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Hélène Morlon

Modeling Biodiversity

This team is part of the Computional Biology Center.

Goal


Understanding the ecological and evolutionary processes underlying current biodiversity patterns

Background


What are the ecological and evolutionary processes underlying current biodiversity patterns ? What is the evolutionary history of species diversity on this planet, and where is it headed, in particular in the context of global change ? These are the big overarching questions motivating our research. We combine mathematics, bioinformatics and global scale data to study questions ranging from macroevolution and macroecology to community assembly, biogeography, and conservation. We particularly enjoy working with molecular phylogenies ; we use them to study speciation, extinction, dispersal, phenotypic evolution and community assembly. We work closely with mathematicians, phylogeneticists, and field ecologists.

Research highlights


We develop stochastic models that allow us to estimate speciation and extinction rates from molecular phylogenies, and to understand how and why these rates vary in time and space. We apply these models to large datasets of amphibians, mammals, bird, plants, and even microorganisms, in order to study long tem diversity dynamics. Despite a long tradition in ecology of using equilibrium biodiversity theories, we found that only few species groups have reached (or even will reach) such dynamic equilibriums. Nevertheless, speciation rates do tend to decrease as evolution proceeds. We proposed explications to this diversification slowdown that differ from ‘classical’ explanations based on equilibrium theories. We also used phylogenetic approaches to study the latitudinal biodiversity gradient and found, in mammals, that the tropics are altogether a cradle, a museum and a biodiversity ‘pump’. More recently, the team developed models that allow studying the long term evolution of phenotypes. In particular it developed models better accounting for the effect of interspecific interactions (such as competition) and past environmental changes (such as climatic change) on phenotypic evolution. Using these models, the team was able to show that body-size evolved faster during cold than during warm geological periods in birds and mammals. We currently pursue our modeling efforts and applications to diverse questions and taxonomic groups.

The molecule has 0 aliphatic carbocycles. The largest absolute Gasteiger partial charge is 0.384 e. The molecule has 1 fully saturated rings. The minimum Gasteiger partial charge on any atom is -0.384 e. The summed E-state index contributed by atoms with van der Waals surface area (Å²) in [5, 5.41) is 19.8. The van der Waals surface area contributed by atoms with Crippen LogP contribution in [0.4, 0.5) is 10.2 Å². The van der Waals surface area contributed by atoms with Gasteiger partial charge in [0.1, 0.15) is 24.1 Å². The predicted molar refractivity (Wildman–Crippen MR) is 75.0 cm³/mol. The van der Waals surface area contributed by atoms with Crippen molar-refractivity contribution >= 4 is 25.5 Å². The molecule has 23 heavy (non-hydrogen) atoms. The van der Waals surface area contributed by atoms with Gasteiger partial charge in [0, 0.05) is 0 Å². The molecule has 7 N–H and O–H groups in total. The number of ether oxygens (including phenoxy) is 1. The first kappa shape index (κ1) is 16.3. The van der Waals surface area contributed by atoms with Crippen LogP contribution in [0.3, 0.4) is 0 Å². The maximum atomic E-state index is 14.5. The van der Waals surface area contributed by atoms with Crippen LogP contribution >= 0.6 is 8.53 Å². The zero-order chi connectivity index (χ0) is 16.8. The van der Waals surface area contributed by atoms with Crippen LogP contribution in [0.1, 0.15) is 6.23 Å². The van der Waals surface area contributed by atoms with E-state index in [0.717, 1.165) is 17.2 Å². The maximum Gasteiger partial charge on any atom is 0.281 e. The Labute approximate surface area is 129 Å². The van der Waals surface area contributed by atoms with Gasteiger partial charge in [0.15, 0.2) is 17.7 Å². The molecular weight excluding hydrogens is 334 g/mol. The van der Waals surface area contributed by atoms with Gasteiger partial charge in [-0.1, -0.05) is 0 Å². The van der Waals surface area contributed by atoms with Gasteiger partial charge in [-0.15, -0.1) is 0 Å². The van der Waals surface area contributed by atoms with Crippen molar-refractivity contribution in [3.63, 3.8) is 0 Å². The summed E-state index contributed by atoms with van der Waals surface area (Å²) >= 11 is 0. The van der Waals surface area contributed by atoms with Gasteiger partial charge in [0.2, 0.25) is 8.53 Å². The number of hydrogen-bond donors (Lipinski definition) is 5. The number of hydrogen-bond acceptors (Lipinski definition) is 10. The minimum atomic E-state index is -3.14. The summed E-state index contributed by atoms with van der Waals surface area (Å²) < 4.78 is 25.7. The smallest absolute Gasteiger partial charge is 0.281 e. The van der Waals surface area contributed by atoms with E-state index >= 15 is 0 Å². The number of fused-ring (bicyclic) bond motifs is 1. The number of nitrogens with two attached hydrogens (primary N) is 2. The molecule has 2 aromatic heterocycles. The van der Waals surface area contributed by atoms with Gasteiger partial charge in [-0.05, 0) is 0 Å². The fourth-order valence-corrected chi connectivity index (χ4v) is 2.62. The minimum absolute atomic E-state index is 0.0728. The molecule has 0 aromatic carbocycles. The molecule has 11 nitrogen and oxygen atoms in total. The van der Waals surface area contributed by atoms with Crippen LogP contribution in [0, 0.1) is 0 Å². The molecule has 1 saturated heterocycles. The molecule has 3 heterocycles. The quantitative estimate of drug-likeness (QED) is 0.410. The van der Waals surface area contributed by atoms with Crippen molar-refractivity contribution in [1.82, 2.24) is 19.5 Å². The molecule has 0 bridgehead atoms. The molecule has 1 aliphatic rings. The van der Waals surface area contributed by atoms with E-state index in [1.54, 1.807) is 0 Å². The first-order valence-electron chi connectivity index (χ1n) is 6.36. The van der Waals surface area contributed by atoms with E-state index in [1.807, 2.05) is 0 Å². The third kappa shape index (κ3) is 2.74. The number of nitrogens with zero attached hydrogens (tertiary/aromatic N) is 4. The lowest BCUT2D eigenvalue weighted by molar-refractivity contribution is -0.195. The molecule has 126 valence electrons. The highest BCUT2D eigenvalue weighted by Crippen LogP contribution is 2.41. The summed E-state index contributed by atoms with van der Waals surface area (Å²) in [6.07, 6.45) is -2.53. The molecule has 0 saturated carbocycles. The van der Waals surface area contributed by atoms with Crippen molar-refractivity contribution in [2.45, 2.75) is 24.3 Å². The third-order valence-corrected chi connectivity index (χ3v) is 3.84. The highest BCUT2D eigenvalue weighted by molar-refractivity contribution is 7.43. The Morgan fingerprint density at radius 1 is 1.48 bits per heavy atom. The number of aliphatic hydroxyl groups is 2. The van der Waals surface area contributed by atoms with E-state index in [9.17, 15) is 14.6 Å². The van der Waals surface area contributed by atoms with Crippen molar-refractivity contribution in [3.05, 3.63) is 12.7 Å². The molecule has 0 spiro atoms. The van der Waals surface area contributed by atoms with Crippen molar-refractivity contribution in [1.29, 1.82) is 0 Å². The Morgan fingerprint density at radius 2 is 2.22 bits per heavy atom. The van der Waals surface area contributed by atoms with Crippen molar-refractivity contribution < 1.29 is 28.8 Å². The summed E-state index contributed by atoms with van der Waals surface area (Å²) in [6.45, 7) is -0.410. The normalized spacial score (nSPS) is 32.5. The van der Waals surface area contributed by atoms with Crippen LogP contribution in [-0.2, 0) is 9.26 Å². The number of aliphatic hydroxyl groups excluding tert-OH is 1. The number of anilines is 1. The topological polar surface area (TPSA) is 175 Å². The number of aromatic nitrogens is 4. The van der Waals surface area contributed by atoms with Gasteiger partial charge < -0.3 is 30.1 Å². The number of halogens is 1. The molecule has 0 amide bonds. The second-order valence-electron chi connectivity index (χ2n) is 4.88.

Clavel, J., Morlon, H. (2017) Accelerated body-size evolution during cold climatic periods in the Cenozoic Proceedings of the National Academy of Sciences 114: 4183-4188

Manceau, M., Lambert, A., Morlon, H. (2017) A unifying comparative phylogenetic framework including traits coevolving across interacting lineages Systematic Biology 66: 551-568

Lewitus, E., Morlon, H. (2016) Natural constraints to species diversification PloS Biology 14(8): e1002532

Moen, D.S., Morlon, H. Why does diversification slow down? Trends in Ecology and Evolution . (2014)

Morlon, H. Phylogenetic approaches for studying diversification Ecology Letters (2014)

Rolland, J., Condamine, F.L., Jiguet, F., Morlon, H. Faster speciation and reduced extinction in the tropics contribute to the mammalian latitudinal diversity gradient PloS Biology (2014) 12(1): e1001775

Morlon, H., Parsons, T.L., Plotkin, J. Reconciling molecular phylogenies with the fossil record Proceedings of the National Academy of Sciences (2011) 108: 16327-16332




We study long term biodiversity dynamics using phylogenetic (...)
We study long term biodiversity dynamics using phylogenetic trees